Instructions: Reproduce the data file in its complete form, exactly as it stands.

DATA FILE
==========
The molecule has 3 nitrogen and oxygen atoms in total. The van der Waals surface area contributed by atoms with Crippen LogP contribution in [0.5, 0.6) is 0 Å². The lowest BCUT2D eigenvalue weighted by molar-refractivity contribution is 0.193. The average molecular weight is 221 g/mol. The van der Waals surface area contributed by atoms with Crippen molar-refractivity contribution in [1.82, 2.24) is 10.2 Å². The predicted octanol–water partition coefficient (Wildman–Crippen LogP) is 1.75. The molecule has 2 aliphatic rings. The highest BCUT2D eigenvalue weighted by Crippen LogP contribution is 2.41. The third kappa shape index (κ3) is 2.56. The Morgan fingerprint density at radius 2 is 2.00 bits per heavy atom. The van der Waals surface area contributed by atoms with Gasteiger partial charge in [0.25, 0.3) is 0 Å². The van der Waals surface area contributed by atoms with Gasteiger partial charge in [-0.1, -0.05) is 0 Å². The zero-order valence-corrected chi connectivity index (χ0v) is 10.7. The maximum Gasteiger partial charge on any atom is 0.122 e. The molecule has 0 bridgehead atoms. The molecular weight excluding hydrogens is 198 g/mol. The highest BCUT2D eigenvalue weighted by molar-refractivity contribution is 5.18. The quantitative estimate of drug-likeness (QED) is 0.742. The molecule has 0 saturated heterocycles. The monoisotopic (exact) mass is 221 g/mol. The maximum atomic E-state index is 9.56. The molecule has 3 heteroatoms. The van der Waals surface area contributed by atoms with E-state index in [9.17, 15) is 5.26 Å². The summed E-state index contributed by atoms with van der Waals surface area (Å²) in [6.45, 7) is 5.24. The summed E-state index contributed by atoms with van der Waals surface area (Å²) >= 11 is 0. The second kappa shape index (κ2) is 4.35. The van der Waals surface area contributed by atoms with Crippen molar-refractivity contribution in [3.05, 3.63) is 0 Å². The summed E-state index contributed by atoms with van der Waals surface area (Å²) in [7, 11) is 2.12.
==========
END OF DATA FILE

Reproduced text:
The molecule has 3 nitrogen and oxygen atoms in total. The van der Waals surface area contributed by atoms with Crippen LogP contribution in [0.5, 0.6) is 0 Å². The lowest BCUT2D eigenvalue weighted by molar-refractivity contribution is 0.193. The average molecular weight is 221 g/mol. The van der Waals surface area contributed by atoms with Crippen molar-refractivity contribution in [1.82, 2.24) is 10.2 Å². The predicted octanol–water partition coefficient (Wildman–Crippen LogP) is 1.75. The molecule has 2 aliphatic rings. The highest BCUT2D eigenvalue weighted by Crippen LogP contribution is 2.41. The third kappa shape index (κ3) is 2.56. The Morgan fingerprint density at radius 2 is 2.00 bits per heavy atom. The van der Waals surface area contributed by atoms with Gasteiger partial charge in [0.25, 0.3) is 0 Å². The van der Waals surface area contributed by atoms with Gasteiger partial charge in [-0.1, -0.05) is 0 Å². The zero-order valence-corrected chi connectivity index (χ0v) is 10.7. The maximum Gasteiger partial charge on any atom is 0.122 e. The molecule has 0 bridgehead atoms. The molecular weight excluding hydrogens is 198 g/mol. The highest BCUT2D eigenvalue weighted by molar-refractivity contribution is 5.18. The quantitative estimate of drug-likeness (QED) is 0.742. The molecule has 0 saturated heterocycles. The monoisotopic (exact) mass is 221 g/mol. The maximum atomic E-state index is 9.56. The molecule has 3 heteroatoms. The van der Waals surface area contributed by atoms with E-state index in [9.17, 15) is 5.26 Å². The summed E-state index contributed by atoms with van der Waals surface area (Å²) in [6.45, 7) is 5.24. The summed E-state index contributed by atoms with van der Waals surface area (Å²) >= 11 is 0. The second kappa shape index (κ2) is 4.35. The van der Waals surface area contributed by atoms with Crippen molar-refractivity contribution in [3.05, 3.63) is 0 Å². The summed E-state index contributed by atoms with van der Waals surface area (Å²) in [7, 11) is 2.12.